Smartphones to converge with tablets and replace games consoles

in Report, press-release, S21, 4G, LTE

Oxford, UK – 28 May 2013. By analysing trends, tech website S21 (http://www.s21.com) predicts that in 2014 smartphones, phablets and tablets will merge into a device with a screen size of 6 inches.

At the same time, phones will get thinner, the use of phones for voice calls will decline, and mobile data use will explode, thanks to the increasing availability of Wi-Fi, 4G networks and cloud storage.

The growth in social media will continue, with Facebook, Twitter and possibly LinkedIn receiving the majority of use from a mobile device.

New developments in user interfaces will become increasingly important, moving beyond simple touchscreen user interfaces. In the future, voice commands, eye control and gesture recognition may play greater roles in how we interact with our phones, and we will also start to use smart watches and glasses. Artificial intelligence will become more sophisticated, with smart devices able to predict our needs and act without needing direct commands.

Moore’s law predicts that next year’s smartphones will have 8- or 16-core processors, which will enable the use of mobile devices for gaming to continue to increase, threatening the future of dedicated games consoles.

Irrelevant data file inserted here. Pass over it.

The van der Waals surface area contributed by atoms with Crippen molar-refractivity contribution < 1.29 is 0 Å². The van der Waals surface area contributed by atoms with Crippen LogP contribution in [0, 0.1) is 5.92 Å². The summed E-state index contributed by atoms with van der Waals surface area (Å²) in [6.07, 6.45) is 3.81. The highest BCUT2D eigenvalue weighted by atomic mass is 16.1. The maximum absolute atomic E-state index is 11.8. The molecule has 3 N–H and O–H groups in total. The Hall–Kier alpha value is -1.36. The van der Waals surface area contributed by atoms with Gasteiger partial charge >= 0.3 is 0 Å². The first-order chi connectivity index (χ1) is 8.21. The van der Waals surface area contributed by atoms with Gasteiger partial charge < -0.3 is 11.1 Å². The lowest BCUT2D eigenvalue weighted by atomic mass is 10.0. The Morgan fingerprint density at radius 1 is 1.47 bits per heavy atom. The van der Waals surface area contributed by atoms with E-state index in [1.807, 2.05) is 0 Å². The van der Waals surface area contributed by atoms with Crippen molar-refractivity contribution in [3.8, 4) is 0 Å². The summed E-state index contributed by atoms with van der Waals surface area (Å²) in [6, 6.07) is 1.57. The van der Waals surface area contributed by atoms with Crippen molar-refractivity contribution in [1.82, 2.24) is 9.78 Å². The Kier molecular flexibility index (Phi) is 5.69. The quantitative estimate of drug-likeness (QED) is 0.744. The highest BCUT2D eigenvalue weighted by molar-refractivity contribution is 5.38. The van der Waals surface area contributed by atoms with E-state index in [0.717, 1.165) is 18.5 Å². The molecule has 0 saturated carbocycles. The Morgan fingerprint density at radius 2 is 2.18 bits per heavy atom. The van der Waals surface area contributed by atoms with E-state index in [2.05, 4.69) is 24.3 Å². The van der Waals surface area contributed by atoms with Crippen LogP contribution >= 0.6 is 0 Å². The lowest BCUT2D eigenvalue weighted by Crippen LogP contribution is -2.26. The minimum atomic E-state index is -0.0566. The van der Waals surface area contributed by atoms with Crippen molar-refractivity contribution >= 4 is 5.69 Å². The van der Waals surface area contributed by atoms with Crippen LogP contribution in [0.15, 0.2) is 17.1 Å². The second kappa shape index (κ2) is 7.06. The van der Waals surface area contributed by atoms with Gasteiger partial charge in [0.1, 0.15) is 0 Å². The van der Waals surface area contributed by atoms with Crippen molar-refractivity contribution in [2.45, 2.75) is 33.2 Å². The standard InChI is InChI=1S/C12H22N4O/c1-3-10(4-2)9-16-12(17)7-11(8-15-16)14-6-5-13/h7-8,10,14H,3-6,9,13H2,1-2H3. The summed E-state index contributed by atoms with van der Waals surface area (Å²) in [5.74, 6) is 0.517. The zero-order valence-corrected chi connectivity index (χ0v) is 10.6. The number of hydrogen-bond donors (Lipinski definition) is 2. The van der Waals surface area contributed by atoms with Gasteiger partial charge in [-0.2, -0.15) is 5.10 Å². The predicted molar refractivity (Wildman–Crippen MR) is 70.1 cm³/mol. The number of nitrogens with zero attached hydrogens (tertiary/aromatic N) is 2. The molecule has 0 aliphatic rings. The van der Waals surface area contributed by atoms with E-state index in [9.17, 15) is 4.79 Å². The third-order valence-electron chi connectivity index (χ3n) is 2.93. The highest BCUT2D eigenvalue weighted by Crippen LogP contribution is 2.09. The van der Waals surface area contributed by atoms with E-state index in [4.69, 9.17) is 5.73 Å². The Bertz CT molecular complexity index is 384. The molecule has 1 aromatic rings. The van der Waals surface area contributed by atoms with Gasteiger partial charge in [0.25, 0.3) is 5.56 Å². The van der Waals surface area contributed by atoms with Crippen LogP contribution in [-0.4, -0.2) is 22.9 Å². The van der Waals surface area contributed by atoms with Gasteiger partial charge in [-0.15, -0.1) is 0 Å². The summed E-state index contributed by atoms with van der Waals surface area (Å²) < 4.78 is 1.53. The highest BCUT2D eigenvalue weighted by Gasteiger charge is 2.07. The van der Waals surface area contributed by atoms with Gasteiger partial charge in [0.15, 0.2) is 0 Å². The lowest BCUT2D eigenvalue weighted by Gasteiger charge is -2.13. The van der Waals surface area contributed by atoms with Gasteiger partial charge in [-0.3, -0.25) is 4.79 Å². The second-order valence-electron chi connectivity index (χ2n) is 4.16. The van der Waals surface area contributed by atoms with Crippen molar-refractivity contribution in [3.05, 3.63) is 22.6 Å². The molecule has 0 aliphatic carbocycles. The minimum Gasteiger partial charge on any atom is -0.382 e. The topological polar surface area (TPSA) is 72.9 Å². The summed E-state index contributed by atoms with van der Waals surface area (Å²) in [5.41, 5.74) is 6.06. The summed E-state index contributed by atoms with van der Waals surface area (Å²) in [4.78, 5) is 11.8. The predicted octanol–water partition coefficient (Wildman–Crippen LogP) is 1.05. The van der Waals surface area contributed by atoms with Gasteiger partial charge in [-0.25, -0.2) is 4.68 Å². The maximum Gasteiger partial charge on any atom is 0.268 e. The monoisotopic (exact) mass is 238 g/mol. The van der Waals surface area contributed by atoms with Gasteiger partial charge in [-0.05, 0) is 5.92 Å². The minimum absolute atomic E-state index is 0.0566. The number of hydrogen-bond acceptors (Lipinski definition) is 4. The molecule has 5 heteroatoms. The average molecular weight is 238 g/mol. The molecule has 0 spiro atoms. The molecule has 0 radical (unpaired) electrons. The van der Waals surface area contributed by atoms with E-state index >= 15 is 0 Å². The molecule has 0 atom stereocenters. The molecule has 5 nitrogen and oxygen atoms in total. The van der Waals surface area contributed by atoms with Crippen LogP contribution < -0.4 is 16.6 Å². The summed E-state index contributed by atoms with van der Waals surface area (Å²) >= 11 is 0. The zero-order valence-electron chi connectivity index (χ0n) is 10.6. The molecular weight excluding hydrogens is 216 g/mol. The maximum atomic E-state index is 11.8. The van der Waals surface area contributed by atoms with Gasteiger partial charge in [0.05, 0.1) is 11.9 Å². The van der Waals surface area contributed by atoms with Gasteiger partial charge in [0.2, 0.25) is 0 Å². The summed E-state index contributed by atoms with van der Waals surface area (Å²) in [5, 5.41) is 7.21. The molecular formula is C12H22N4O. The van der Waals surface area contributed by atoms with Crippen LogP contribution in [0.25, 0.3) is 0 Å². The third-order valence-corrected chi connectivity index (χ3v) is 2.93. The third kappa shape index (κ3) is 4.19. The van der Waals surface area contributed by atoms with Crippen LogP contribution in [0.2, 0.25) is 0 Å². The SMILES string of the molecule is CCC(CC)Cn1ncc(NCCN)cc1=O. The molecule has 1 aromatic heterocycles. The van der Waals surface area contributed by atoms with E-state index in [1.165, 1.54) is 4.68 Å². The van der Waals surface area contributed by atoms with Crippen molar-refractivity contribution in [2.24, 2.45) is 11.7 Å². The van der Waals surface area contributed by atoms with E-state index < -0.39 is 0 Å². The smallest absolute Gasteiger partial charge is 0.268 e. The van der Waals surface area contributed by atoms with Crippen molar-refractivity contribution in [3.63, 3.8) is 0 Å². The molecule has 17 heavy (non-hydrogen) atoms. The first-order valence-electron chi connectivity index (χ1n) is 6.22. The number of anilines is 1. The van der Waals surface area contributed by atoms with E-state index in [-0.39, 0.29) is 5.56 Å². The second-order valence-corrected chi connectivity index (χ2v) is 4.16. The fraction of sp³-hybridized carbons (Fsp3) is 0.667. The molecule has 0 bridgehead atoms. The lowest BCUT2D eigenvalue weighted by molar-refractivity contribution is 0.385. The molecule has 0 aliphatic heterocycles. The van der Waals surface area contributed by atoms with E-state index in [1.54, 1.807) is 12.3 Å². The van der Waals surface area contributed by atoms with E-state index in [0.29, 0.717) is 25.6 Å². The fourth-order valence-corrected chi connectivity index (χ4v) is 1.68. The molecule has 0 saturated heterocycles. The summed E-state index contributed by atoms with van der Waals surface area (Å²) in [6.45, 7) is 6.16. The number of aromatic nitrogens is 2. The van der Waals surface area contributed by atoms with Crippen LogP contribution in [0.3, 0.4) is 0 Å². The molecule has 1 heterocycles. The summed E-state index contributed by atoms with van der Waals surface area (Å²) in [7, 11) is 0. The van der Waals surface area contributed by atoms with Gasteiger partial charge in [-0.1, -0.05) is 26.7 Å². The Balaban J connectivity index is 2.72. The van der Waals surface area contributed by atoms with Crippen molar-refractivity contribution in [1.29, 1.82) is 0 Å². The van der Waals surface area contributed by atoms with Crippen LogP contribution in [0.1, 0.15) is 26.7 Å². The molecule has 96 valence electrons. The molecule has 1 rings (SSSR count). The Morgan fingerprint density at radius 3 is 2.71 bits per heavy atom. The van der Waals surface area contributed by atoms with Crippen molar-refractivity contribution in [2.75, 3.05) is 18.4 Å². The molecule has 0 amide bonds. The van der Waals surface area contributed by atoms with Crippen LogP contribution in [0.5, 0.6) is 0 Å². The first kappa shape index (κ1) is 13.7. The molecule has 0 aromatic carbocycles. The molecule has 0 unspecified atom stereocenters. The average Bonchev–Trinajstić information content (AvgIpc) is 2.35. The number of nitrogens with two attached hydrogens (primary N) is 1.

Full article: http://www.s21.com/smartphone-of-2014.htm

Steve Morris, Managing Editor, S21.com comments: “Predicting the future is hard, and is traditionally a sport reserved for the brave and foolish. However, it’s possible to extrapolate existing trends and imagine how the smartphone might look one year into the future. What we’ve learned from the past decade is that the mobile phone is the one device that people can’t do without, and it has steadily absorbed the functionality of the camera, the MP3 player, the GPS and the video camera. Our prediction that it is poised to merge with the tablet and the games console is based on this track record of ubiquity.

“One thing that’s safe to predict is that as the capabilities of smartphones become ever greater and consumer demand shows no sign of slowing, the cost of your monthly phone bill isn’t going to fall any time soon.”

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